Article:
ON a sun-kissed day in South Wales, Tiger Woods showed he's ready to emerge from the deepest, darkest valley of his career, while Rickie Fowler and Rory McIlroy served notice of their intent to hunt him down.
urope might have won the Ryder Cup by a whisker, thanks principally to the grit and determination of Graeme McDowell -- yet, the Ulsterman apart, Fowler and Woods probably were the most spectacularly impressive performers at Celtic Manor.
Though likely to be displaced by Lee Westwood at the top of the world rankings inside the next few weeks, Tiger yesterday produced convincing evidence that the golf game which won 14 Major titles and established him as the best player of all time has not deserted him.
Playing well down the US pecking order at eighth, Woods appeared to be heading for a first defeat at the Ryder Cup when Francesco Molinari went two holes up with birdies on the opening holes at Celtic Manor.
Tiger had not lost a singles match at the Ryder Cup since his debut at Valderrama in 1997, when he fell to Costantino Rocca -- so the prospect of another Italian taking the most famous scalp in golf seemed to be on the cards as Molinari led Woods through eight holes.
Then the tide turned. With a sweet birdie at the ninth, Tiger drew level, then savaged his talented young opponent with three birdies and a spectacular eagle in the next four holes, before polishing him off with another birdie at 16 -- Woods was nine under for his round at that point.
Wow. This was vintage Tiger. He even talked like the old Woods afterwards, saying: "I knew if I stayed patient and calm, I could do it. It's still in there. All I needed to do was stay calm, make a few putts and let it come out."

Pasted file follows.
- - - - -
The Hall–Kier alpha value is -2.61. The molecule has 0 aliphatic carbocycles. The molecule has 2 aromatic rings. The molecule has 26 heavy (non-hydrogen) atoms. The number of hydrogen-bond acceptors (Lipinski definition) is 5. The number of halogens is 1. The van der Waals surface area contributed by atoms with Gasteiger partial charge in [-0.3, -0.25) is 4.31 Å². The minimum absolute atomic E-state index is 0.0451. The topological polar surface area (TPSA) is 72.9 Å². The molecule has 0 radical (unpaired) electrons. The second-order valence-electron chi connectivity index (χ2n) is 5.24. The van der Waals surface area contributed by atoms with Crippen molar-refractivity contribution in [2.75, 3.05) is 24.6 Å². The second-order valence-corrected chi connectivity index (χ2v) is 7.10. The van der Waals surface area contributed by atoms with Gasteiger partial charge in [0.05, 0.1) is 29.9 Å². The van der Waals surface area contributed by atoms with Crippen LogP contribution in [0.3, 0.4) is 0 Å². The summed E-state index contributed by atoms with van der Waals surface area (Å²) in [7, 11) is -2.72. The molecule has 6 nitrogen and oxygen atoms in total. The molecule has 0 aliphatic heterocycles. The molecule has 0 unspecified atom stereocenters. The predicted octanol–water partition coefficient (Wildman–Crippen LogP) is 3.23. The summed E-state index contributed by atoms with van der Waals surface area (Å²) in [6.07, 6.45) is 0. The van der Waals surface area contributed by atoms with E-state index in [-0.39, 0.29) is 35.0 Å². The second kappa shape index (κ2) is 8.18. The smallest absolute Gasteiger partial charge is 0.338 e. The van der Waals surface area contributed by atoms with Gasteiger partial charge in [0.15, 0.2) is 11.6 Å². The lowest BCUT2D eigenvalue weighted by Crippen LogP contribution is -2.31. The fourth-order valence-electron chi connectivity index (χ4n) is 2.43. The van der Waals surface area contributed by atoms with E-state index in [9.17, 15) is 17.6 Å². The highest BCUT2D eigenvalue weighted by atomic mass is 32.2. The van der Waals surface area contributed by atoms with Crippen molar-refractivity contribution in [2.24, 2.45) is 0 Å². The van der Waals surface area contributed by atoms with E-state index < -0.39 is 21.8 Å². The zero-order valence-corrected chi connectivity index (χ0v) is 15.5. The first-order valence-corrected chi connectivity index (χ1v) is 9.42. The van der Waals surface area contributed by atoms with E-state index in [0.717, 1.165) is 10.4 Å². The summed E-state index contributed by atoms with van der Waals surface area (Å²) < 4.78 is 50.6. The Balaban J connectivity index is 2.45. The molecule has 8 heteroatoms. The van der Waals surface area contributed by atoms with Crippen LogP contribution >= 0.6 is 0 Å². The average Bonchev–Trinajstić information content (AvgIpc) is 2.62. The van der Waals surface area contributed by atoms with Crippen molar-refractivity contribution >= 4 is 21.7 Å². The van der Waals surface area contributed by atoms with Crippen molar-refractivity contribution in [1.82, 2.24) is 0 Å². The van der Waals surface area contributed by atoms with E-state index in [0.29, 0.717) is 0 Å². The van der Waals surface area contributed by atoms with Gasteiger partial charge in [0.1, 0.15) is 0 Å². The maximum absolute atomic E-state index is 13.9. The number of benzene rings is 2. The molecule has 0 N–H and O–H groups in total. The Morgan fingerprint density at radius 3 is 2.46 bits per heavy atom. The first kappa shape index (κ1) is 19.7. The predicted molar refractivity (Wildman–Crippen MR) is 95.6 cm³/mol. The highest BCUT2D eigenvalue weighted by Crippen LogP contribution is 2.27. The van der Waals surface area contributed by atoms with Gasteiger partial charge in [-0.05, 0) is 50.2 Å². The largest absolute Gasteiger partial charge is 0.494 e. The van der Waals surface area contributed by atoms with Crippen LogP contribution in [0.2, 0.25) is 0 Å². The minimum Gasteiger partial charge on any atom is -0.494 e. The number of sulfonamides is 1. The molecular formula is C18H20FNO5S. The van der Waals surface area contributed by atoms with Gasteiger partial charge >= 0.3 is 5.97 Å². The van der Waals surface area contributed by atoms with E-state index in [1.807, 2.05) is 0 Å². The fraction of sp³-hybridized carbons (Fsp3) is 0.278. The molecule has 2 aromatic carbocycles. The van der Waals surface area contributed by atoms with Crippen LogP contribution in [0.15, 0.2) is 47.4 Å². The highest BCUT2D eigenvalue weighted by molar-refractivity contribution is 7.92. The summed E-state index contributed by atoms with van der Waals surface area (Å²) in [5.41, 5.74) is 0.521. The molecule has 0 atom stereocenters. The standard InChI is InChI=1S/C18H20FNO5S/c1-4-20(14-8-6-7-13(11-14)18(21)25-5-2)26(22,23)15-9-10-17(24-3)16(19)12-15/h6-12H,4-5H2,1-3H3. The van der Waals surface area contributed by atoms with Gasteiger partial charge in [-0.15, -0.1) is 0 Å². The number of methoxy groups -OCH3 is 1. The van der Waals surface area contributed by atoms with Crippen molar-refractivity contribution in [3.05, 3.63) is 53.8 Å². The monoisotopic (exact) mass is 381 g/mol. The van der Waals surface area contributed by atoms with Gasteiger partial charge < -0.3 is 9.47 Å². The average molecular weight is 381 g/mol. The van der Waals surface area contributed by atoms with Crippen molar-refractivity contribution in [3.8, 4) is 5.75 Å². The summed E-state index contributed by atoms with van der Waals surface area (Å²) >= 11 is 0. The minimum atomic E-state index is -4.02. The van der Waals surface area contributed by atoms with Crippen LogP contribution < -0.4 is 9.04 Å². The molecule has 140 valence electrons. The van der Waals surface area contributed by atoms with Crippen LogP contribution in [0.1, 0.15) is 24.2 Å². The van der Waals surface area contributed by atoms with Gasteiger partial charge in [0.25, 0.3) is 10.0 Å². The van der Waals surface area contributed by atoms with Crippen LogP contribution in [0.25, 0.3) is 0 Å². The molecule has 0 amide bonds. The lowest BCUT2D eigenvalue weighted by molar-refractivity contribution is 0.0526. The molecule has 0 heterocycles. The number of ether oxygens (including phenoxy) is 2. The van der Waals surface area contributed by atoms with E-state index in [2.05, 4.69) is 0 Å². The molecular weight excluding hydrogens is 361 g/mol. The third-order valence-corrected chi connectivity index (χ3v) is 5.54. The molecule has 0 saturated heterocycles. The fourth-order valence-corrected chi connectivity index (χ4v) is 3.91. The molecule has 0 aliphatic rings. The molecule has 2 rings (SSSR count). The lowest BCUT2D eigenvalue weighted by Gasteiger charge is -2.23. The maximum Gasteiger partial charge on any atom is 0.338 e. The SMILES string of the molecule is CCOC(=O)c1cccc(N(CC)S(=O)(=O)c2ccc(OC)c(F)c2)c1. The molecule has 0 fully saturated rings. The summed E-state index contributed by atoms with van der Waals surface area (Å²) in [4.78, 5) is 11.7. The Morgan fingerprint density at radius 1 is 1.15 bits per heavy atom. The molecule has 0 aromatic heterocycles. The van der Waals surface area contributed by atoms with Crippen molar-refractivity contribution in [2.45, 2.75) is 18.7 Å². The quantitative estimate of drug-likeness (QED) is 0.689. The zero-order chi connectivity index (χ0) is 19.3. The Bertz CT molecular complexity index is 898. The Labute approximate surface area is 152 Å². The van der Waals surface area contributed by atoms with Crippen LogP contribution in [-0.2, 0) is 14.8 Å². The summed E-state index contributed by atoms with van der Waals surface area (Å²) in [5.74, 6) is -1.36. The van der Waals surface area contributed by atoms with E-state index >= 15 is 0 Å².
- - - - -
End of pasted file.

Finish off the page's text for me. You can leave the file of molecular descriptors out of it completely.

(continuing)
Tiger's three points from four matches established him as top-scorer at the 38th Ryder Cup with his regular partner Steve Stricker and Europe's Luke Donald and Ian Poulter. Fowler took just one point from three games at Celtic Manor.
Though his partnership with Phil Mickelson failed to sparkle, the 21-year-old showed the class and cojones of a future Major champion by coming from three down to force a half with Edoardo Molinari, courtesy of four finishing birdies.
The treacherous 15-foot, downhill putt Fowler sank to break the elder Molinari's heart at the last was the most impressive of a mind-blowing series of shots struck by this uniquely gifted young man down the stretch.
Yet the most dramatic turnaround at Celtic Manor was Rory McIlroy's.
After infamously dismissing the Ryder Cup as "an exhibition" 18 months ago, McIlroy insisted yesterday: "This week has been so much different and so much better than any other experience I've had at a golf tournament before.
"I truly believe this is the greatest golf tournament in the world," he added. "I want to play it for the next 20 years."
The Holywood youngster took two points from his four matches at Celtic Manor.
Some might view his half with Stewart Cink yesterday as an opportunity missed after McIlroy's third shot from the greenside bunker at 18 unluckily spun back off the fringe rough into the sand. However, he showed the class and courage of a future Major champion with the subsequent up-and-down.
McIlroy sometimes can be rushed into missing vital putts but the many he sank at Celtic Manor suggests this department of his game is getting ever stronger.